- 30 Mar 21
Murry's upcoming new album, 'The Stars Are God’s Bullet Holes', will be released on June 25th via Submarine Cat Records.
Mississippi-born musician John Murry has shared the quirky music video for ‘Oscar Wilde (Came Here To Make Fun Of You)’, directed by Game of Thrones and Peaky Blinders actor/director Aidan Gillen.
The witty track is the lead single from Murry's forthcoming third album The Stars Are God’s Bullet Holes. The exciting EP was produced by John Parish (PJ Harvey, Eels, Aldous Harding, This Is the Kit) at Rockfield Studios in Monmouth. Now based in Ireland, Murry has released two critically acclaimed albums, his 2012 debut The Graceless Age and 2017 follow-up A Short History Of Decay.
The Stars Are God’s Bullet Holes features startling imagery and insinuating melodies, burning honesty, unsparing intimacy and twisted beauty. It’s a record that shares its predecessors’ lyrical ingenuity, but this time the sadness is shot through with humour - albeit of a spectacularly black nature.
Aidan Gillen’s video for lead single ‘Oscar Wilde (Came Here To Make Fun Of You’) includes a puppet version of Murry and the musician himself, while the lyrics explore the turbulence capturing the US's spirit.
“I had this idea of John floating around my house – or did that happen in real life? – anyways I liked the idea of a John puppet floating around upside down and mentioned this to him," Gillen said.
"His ex had made this puppet with an uncanny likeness and I used whatever technology I had to hand to try and make something that looked nice for the puppet part. I mean, it’s not all in focus, but there's a bit too much of that these days.”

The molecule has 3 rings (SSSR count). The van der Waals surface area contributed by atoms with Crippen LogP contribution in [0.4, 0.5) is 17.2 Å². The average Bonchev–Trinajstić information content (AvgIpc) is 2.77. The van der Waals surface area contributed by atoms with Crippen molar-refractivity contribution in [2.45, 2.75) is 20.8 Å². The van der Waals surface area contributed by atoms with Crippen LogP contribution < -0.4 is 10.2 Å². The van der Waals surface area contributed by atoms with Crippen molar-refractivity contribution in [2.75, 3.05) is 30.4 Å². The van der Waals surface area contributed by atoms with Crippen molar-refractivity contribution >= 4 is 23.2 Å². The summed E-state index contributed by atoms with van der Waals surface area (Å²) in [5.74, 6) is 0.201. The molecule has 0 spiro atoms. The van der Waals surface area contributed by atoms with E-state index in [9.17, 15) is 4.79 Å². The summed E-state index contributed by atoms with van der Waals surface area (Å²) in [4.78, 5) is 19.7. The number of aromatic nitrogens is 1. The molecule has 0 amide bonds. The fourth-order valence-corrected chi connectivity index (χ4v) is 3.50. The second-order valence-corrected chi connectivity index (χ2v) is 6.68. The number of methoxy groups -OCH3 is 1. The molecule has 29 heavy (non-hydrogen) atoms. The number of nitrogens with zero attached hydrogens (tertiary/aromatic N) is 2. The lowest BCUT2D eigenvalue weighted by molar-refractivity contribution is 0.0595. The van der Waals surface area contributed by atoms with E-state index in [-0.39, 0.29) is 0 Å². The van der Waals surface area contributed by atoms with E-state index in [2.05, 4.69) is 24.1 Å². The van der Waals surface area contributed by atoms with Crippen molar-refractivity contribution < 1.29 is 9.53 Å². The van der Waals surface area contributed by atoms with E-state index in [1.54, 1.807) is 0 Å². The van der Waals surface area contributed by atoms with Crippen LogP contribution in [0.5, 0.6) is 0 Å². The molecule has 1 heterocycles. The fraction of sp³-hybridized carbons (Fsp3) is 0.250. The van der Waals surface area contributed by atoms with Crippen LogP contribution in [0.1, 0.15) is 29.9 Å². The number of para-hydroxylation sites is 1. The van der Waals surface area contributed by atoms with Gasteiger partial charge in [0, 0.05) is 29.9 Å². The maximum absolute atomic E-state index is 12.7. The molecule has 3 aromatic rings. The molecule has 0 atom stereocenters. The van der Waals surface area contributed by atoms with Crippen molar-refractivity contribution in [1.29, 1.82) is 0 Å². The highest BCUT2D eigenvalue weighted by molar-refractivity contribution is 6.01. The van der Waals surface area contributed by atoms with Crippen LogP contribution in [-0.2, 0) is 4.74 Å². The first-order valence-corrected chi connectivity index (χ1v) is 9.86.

I bought fertiliser and brake fluid / Who in the hell am I supposed to trust? / Sympathy ends in gas chambers / Oklahoma City shoulda been enough, the opening lyrics state.
Murry comments on the song's initial lyrics, stating:
"It’s one of the many moments on the record where violence – emotional or physical – rears up, but there’s a point to that. The violence in the songs, it's not to glorify it. Oklahoma City really should have been enough. These things are going on and on in the United States.”
Murray was raised in Tupelo and adopted at birth into the family of renowned Southern author, the Nobel Laureate William Faulkner. Undiagnosed autism led to a troubled childhood and eventually to heroin addiction and a near fatal overdose in San Francisco, harrowingly memorialised in the song ‘Little Coloured Balloons’ from The Graceless Age. The incredible debut was made with the help of Murry’s early mentor, the late Tim Mooney of American Music Club, while A Short History Of Decay was produced Michael Timmins of Cowboy Junkies, who connected with Murry after he had supported the outfit in Glasgow.
Murry and John Parish quickly established a deep bond while making album number three.
“Trust matters a great deal,” Murry says. “All my mad ideas, John would facilitate those fully, and get the value of them.”
“John works instinctively and openly in the studio, and his songs are uncomfortably honest and revealing at times,” adds Parish. “I think he encourages co-conspirators. He’s quick to identify and enlist whatever skills are in the room at any one time. I hope that I gave him the freedom to pursue outlandish ideas, and the confidence to know that someone was keeping track of them and would know how to fit the puzzle pieces together.”
A stark and subdued version of Duran Duran’s track ‘Ordinary World’ is included on The Stars Are God’s Bullet Holes - a song which resonated deeply with Murry.
“In a sense I have. I realise now I can come back from things like trauma and the decisions I have made. Ordinary for me has become just a matter of accepting who I am relative to what I do. I've pulled out each and every one of my ribs at night when I sleep. I don't need God to do it.”
Pre-order The Stars Are God’s Bullet Holes here:
Watch the video for 'Oscar Wilde (Came Here To Make Fun Of You)' below: